Vets & Diets – Agree to Disagree?

Only around 4% of the dog and cat population are currently fed fresh and raw diets. This is still a tiny number, whilst it’s slowly growing, this also means that when visiting the vet most raw feeders do come across misinformed veterinary professionals, be it vets or vet nurses.

There are still plenty of fear-mongering myths that surround fresh and raw diets, from the mythical link between aggression and the taste of blood (remember how dogs evolved – if this was the case the evolution of domestication of our dogs would have stopped very early on) to you will kill your pet with bacteria (dogs are extremely well equipped to handle bacteria due to their acidic digestion). These are extremes but still often heard.

Why is this…?

  1. Many veterinary universities still give limited education on diets and this tends to focus on companion animals; a whole range of animals, not solely cats and dogs.
  2. Veterinary surgeries do see the sharp end when things go wrong, where people feed unbalanced diets, huge unsuitable bones, diets of just one protein etc.

With a combination of these reasons, many vets will not be keen when you mention “raw” diet, some positively anti. It’s important to remember that it’s only since the 1950s that highly processed diets for pets become mainstream, for millennia dogs and cats were fed on table scraps, leftover meats and anything scavenged – species appropriate diets by its definition is not a fad.

What you can do…?

If you come across negativity opposition from your vet, you have a few options really, but bare in mind you are a customer, you deserve respect. You might disagree with each other, however, as in any business, professional respect is essential. It is possible to have a good relationship whilst not seeing eye to eye on a diet. Your vet might be extremely good on diagnosis and you trust him implicitly, like with your GP. He/she is a general practitioner, not a specialist in nutrition. (If you are seeking specific nutritional advice do get in touch as we have qualified nutritionists who can help you and your pet.)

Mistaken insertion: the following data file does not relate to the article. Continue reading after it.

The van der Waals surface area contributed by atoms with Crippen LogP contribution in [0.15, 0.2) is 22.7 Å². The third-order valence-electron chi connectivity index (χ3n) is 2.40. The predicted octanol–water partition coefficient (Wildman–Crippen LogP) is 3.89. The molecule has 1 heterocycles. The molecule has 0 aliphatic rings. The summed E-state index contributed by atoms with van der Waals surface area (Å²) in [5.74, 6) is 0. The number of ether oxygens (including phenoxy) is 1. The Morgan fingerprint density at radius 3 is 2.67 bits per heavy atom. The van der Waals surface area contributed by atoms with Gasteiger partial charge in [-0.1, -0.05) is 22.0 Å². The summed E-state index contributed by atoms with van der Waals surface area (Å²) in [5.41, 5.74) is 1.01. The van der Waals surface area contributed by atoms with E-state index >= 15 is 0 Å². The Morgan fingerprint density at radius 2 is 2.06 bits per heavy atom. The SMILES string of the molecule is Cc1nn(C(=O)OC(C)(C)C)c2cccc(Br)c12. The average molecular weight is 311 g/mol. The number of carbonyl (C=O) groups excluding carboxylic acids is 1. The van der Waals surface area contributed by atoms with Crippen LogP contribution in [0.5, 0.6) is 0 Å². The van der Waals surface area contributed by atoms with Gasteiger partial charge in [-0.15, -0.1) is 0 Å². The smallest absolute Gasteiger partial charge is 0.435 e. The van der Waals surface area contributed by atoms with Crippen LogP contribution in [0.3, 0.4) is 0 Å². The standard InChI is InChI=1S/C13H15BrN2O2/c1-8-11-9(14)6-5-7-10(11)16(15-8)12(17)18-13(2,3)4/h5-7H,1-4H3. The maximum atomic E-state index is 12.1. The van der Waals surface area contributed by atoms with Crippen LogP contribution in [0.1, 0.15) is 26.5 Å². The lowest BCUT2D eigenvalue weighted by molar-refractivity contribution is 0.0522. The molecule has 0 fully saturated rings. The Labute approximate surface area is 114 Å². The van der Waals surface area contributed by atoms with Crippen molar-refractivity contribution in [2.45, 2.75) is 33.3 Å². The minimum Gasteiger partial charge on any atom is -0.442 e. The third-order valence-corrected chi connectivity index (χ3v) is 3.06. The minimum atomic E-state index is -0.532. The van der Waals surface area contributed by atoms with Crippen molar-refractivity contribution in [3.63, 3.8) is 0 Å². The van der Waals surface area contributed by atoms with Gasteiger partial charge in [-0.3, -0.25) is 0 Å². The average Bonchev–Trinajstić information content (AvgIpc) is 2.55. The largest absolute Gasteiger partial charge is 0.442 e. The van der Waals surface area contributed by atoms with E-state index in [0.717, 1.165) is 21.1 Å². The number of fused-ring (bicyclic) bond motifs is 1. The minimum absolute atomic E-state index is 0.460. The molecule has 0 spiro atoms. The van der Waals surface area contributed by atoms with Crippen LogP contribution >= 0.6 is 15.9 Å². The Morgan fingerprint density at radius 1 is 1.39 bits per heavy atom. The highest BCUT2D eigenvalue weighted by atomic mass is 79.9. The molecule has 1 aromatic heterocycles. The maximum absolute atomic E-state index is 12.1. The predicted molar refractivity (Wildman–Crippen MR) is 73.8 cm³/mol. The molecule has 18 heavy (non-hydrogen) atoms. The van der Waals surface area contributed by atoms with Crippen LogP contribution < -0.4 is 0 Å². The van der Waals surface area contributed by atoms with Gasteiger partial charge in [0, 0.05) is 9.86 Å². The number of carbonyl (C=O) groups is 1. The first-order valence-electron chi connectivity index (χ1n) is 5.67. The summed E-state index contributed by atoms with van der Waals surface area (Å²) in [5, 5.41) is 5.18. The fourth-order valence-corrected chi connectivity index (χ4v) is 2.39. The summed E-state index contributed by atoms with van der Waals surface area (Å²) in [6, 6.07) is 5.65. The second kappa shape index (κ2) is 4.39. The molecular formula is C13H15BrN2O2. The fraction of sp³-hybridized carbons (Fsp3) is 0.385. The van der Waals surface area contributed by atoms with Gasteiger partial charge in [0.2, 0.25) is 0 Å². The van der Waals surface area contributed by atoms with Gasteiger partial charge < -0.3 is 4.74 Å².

If you ever feel you cannot visit the vet because you raw feed or you do not dare to say you feed a species appropriate diet this should be a warning bell. In the relationship with your vet, for good clinical diagnosis, there needs to be honestly – if you don’t feel you can be it’s time to reassess.

  1. Nod and listen, if it’s not important for the reason you are visiting, then why get into a debate about it…
  2. Explain what you do exactly and why it works for you and your pet, the differences and improvements you have seen.
  3. Go home and find another veterinary surgery – if it’s important to you and feel uncomfortable, you have the choice, you can go elsewhere- it’s not the NHS. Veterinary surgeries are commercial enterprises – vote with your wallet.

The rise of supportive vets

More and more vets are literally going against the grain, so the options are there. Like you, some vets DO realise the importance of diet in terms of health. In 2015 the UK saw the birth of the
Raw Feeding Veterinary Society, a global organisation with a strong UK base which wishes to educate from within; vets, vet nurses and vet techs, and campaign for better health for our pets through diet.

To this day more and more vets are becoming more open to the idea of fresh and raw diets. If you are looking for a Raw Food Vet near you has quite extensive listings.